SJ Pride rebrands itself
by Heather Cassell
It's a new day for San Jose Pride as the organization changes its name to Silicon Valley Pride for a more inclusive South Bay focus.
There hasn't been a big splashy affair to roll out the rebranding of the South Bay's Pride festival, but there are big changes afoot within the organization.
The Gay Pride Celebration Committee of San Jose Inc., commonly known as San Jose Pride, officially filed its legal name change to Silicon Valley Pride with the Santa Clara County Registrar's Office in January, according to the registrar's office.
A new board has been actively engaged in developing the new branding of Silicon Valley Pride, while planning events and gearing up for the 39th annual celebration.
This year's festival will take place Sunday, August 17 at Discovery Meadow in San Jose, the same venue as previous festivals. A theme for this year has not yet been selected.
"We want to take a different direction and a new approach and get more community involvement and more community input," said interim Pride board President Thaddeus Campbell, a 58-year-old gay man who is serving his first year on the board. "We want to be more inclusive of the other cities around San Jose. We have to reach out and bring in the cities that surround us.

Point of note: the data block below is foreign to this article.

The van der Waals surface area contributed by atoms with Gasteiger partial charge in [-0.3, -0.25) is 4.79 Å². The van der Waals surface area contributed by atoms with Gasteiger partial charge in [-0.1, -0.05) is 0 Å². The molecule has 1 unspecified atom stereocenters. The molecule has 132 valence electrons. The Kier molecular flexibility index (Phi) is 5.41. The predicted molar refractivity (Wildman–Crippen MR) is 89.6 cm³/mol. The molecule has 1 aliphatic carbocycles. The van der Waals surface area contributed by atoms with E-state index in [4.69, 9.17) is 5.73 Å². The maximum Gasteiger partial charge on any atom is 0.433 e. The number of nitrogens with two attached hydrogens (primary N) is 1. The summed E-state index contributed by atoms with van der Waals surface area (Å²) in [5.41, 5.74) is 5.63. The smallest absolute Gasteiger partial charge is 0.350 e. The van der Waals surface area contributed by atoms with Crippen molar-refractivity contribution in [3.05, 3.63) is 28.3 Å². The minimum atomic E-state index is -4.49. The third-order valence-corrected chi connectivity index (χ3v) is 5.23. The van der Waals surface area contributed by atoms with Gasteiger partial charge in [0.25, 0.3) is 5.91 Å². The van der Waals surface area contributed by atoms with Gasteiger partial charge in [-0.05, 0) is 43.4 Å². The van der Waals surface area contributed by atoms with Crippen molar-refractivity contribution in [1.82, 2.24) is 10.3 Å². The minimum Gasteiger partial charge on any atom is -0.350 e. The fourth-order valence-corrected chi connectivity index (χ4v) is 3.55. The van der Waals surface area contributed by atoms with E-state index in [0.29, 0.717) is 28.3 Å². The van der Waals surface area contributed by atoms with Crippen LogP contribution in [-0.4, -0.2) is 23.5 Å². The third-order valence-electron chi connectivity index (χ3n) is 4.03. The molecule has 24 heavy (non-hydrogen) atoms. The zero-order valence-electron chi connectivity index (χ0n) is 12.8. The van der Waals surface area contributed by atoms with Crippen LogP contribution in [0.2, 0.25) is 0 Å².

"We don't all live and play exclusively in San Jose," Campbell added.
There was an air of excitement around the table at the Billy De Frank LGBT Center as six of the seven new Silicon Valley Pride board members and several community members deftly maneuvered through a business meeting in early April.
The board has been meeting weekly since the beginning of the year to fill positions and ramp up and revive the South Bay's Pride festival.
As in recent years, August's festival will be a one-day event. There hasn't been a Pride parade in San Jose since 2009.
The rebranding effort is also seen as a fresh start by the organization.
Former San Jose Pride board President Nathan Svoboda, who took over leadership of the organization in 2011 and termed out October 31, 2013, had a rocky tenure as the group dealt with fallout from the economic crisis, high board turnover, and accusations of weak leadership. A lack of sponsor support contributed to the organization's financial troubles, along with declining attendance at the summer festival.